it also blurs the timeline a little, when i think the changes in ethos and practical approach are a real thing to be grappled with: this was the magazine that defined what "rock'n'roll" was by acting it out on the page blah blah, so it needs to confront the fact that ppl were responding just to the words "rock'n'roll" very differently in 1970 (when it was assumed to include e.g. sun ra and pharoah sanders) and 1980 (when it was in some quarters simply bad and hated bcz of what it was shutting out)
the magazine as it mutated after barry kramer died and control was lost is touched on but not enthused about. they shd definitely have interviewed frith…
― mark s, Sunday, 16 August 2020 11:18 (eight months ago) link
Totally forgot Frith's "Letter from Britain"...That was for Creem and nowhere else, right?
― clemenza, Sunday, 16 August 2020 14:52 (eight months ago) link
some time later he wrote a monthly (?) mini-column for the voice: i'm not sure it had that title but that is basically the burden of its contents
(after frith quit cynthia rose also wrote a "letter from britain" kind of thing for creem iirc) (i have never held a single live copy of this magazine in my hand so my memories are extremely distanced)
a nice little serendipity is that in frith's piece for MY book, on the invaluable backstage-work of editing, he singles out susan whitall at creem, and she is alive and well and pleasingly evident in this documentary :)
tho she is not quizzed abt the tribulations of editing the gonzo boys into useable shape, which i wd definitely have asked her lol
― mark s, Sunday, 16 August 2020 15:00 (eight months ago) link
also someone shd ask ppl abt bangs purely as an editor, as it feels somewhat distinct from the derogatis lens on his work!
"line by line, bangs worked yr copy like xgau on broken-open asthma-inhaler cylinders" — robot a. hull
― mark s, Sunday, 16 August 2020 15:03 (eight months ago) link
mark s slipping in ref to his book shocka---as well he might: that's A Hidden Landscape Once a Week: The Unruly Curiosity of the UK Music Press in the 1960s-80s, in the words of those who were there, folks, got its own thread and British as Dickens but readily available for 17 bucks and change in God Bless The USA. Now to promote my previosu posts upthread: Yean Frith's Letter From Britain dispatches were great, then Holdship editorially denounced all writers, especially foreign, who got too far from roots and didn't pray sufficient number of times a day in the direction of Graceland, and then, coincidentally or not, Frith quit, but they did get some more LFB contorbutors like yeah Cynthia Rose, also Penny Valentine, Ian MacDonald (and Frith got tortured by xgau's version of the line-edit while writing his visibly depressive Voice column, as told in mark's book.)Seems like Creem did try to keep covering different kinds of music, more succesfully in the reviews section, incl. those tiny valuable rock-a-ramas, but then Spin came along, with more money and space and easier to find, even down in the boondocks, let me tell yall. Also, as mentioned in the doc, MTV, which Robbie Krieger jumped to at some point, but Spin was ahead for a while, back when indie rock could be really really indie. (ALso MTV at one point specifically said, had a guy say it on camera, that they knew about SST and shit but weren't having it.)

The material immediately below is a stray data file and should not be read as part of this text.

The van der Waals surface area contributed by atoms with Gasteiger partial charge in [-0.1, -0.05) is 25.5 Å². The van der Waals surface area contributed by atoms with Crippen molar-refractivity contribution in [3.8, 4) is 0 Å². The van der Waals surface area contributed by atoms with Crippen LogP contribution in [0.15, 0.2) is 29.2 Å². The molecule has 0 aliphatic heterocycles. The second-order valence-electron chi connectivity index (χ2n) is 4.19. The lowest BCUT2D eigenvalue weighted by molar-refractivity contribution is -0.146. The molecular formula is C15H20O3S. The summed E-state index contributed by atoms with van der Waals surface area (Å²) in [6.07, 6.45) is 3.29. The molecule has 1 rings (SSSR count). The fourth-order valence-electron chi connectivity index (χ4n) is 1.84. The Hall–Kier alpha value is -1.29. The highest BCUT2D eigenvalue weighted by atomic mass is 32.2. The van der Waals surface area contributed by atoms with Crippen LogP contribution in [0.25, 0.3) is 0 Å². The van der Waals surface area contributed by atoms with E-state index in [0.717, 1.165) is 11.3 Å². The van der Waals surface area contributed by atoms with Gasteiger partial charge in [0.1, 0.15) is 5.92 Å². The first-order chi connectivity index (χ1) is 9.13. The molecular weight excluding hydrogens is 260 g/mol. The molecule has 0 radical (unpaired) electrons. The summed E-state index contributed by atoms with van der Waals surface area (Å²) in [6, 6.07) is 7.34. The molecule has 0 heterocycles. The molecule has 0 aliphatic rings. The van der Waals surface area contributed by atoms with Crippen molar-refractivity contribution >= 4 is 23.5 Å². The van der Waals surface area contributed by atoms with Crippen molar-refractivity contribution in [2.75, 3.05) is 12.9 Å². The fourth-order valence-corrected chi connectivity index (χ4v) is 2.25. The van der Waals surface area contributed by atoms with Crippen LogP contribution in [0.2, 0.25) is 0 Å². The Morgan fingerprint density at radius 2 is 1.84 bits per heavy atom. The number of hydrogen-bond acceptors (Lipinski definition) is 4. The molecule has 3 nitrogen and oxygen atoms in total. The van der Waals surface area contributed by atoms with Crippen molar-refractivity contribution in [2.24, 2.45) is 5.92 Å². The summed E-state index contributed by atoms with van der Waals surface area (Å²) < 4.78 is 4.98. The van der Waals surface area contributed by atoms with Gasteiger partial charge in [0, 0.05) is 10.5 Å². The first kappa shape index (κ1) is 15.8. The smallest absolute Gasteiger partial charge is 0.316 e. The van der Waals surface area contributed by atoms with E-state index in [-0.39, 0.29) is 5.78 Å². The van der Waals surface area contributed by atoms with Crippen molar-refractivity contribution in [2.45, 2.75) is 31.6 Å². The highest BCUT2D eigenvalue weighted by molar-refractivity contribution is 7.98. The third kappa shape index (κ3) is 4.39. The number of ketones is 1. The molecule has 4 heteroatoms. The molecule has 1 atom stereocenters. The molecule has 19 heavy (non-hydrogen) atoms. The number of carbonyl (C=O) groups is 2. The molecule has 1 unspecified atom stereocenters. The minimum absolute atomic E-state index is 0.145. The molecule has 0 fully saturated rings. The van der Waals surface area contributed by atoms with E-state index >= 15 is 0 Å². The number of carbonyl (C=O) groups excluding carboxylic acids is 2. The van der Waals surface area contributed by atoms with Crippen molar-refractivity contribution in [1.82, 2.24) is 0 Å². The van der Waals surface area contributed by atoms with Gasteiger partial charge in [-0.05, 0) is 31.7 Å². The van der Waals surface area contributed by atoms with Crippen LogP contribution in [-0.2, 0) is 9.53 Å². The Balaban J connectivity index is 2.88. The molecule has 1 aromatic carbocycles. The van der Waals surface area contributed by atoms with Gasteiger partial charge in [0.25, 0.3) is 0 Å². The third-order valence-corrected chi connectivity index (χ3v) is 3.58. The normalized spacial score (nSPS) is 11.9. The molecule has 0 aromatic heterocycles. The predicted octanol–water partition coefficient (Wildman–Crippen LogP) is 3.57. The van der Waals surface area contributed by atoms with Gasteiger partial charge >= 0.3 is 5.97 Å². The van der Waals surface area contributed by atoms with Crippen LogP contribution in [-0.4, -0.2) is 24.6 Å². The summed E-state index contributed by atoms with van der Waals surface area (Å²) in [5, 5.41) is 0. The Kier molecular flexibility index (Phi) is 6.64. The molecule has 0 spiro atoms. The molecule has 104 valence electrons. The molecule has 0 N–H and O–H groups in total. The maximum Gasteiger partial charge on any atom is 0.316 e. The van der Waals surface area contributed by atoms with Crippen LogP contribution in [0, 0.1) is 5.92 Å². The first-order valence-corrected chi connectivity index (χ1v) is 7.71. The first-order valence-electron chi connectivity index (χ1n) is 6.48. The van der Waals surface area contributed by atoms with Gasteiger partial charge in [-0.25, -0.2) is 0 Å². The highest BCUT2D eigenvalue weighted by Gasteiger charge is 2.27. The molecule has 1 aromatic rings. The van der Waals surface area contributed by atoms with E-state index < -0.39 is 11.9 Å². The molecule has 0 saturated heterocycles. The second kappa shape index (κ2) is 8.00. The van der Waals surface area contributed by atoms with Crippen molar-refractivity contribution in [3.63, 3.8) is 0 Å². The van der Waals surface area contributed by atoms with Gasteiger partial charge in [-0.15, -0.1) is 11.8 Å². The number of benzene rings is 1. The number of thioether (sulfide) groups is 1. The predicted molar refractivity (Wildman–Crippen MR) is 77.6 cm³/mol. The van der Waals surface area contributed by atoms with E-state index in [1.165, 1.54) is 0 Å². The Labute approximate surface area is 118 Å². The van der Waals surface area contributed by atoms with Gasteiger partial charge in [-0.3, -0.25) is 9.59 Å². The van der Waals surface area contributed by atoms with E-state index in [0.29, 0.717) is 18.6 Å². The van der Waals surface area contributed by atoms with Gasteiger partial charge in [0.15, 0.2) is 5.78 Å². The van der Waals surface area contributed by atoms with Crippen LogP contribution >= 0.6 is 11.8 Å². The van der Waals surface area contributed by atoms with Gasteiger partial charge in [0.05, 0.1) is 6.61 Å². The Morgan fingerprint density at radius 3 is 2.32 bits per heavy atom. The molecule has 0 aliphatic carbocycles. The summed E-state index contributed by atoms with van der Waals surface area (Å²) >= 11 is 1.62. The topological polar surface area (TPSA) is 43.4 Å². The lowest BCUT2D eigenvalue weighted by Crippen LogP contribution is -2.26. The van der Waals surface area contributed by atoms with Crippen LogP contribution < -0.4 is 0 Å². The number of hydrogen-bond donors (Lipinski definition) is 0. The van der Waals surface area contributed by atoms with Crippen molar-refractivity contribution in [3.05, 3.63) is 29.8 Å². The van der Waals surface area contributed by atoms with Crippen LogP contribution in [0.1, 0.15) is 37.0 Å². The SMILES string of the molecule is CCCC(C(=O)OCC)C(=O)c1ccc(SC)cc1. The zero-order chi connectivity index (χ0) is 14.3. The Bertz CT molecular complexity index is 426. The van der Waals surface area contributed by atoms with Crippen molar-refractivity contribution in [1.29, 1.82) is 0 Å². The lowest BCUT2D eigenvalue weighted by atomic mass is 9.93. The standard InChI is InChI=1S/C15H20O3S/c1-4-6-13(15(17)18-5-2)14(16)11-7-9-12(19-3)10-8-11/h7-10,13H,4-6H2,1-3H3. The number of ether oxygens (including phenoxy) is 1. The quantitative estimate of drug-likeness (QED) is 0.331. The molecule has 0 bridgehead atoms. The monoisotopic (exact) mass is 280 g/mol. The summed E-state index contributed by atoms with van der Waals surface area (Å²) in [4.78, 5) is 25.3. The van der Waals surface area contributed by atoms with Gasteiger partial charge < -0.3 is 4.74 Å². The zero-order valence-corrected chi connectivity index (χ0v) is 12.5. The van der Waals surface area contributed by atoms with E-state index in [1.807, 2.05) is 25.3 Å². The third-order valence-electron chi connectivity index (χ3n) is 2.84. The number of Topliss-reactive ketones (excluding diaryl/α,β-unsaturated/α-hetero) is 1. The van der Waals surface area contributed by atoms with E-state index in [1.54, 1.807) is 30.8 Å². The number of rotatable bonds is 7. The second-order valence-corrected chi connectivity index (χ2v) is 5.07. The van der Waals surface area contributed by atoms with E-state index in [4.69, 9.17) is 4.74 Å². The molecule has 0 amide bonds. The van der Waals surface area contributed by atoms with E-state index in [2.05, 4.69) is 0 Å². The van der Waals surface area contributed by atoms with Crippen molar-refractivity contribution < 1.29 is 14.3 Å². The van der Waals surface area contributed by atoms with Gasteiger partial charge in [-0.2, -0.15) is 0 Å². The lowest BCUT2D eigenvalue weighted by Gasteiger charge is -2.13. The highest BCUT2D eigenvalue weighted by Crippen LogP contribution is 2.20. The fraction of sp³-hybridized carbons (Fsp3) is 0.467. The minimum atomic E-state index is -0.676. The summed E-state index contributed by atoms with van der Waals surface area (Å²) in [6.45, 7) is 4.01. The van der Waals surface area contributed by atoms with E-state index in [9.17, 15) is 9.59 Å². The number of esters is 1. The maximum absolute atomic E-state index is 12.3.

― dow, Sunday, 16 August 2020 15:51 (eight months ago) link
robbie krueger strangely difficult to look up under any spelling tbh -- even roberta gets hijacked by some professor of french medieval romance, but the doors guy jumps in way before that -- and also not listed on the wikipedia page, which seems rude
― mark s, Sunday, 16 August 2020 16:55 (eight months ago) link
Sorry for the name of the Doors guitarist, duhhh----she prob got that more than once----here she is:http://robertacruger.com/?page_id=2 Clippings file no longer there, but all the links I checked on the right side of the page still work---don't go back to Creem times though. Looks like she's still got a good sense of humor and inquiring mind.
― dow, Sunday, 16 August 2020 17:47 (eight months ago) link
"a journalist for more than 15 years"
i mean true but ??
(and thx for link, i too was googling her with a k)
― mark s, Sunday, 16 August 2020 17:54 (eight months ago) link
right, that's odd---think she was mainly editor at Creem, but I recall some bylines on reviews---maybe making distinction between those activities and reportage, which seems to be her main thing for this century, judging by links (written wearing covid gloves, no typos! Maybe should always wear them for typing.)
― dow, Sunday, 16 August 2020 18:11 (eight months ago) link
ah ok maybe that's a distinction she's making: "journalist for 15 years! before that? rock journalist for 30 years!"
― mark s, Sunday, 16 August 2020 18:16 (eight months ago) link
Yeah---and reminds me of a cartoon in Columbus Journalism Review: a Test Your Strength set-up with mallet and weights, like at old county fairs: the lowest, wimpiest classification was for Rock Writer. An attitude some of us picked up on over here, so maybe she doesn't want to be thought of that way, for professional reasons (ditto not wanting to be thought of as old enough to be a Creem pioneer). Think her job at early MTV, mentioned in the doc, was more to do with commercials and press releases.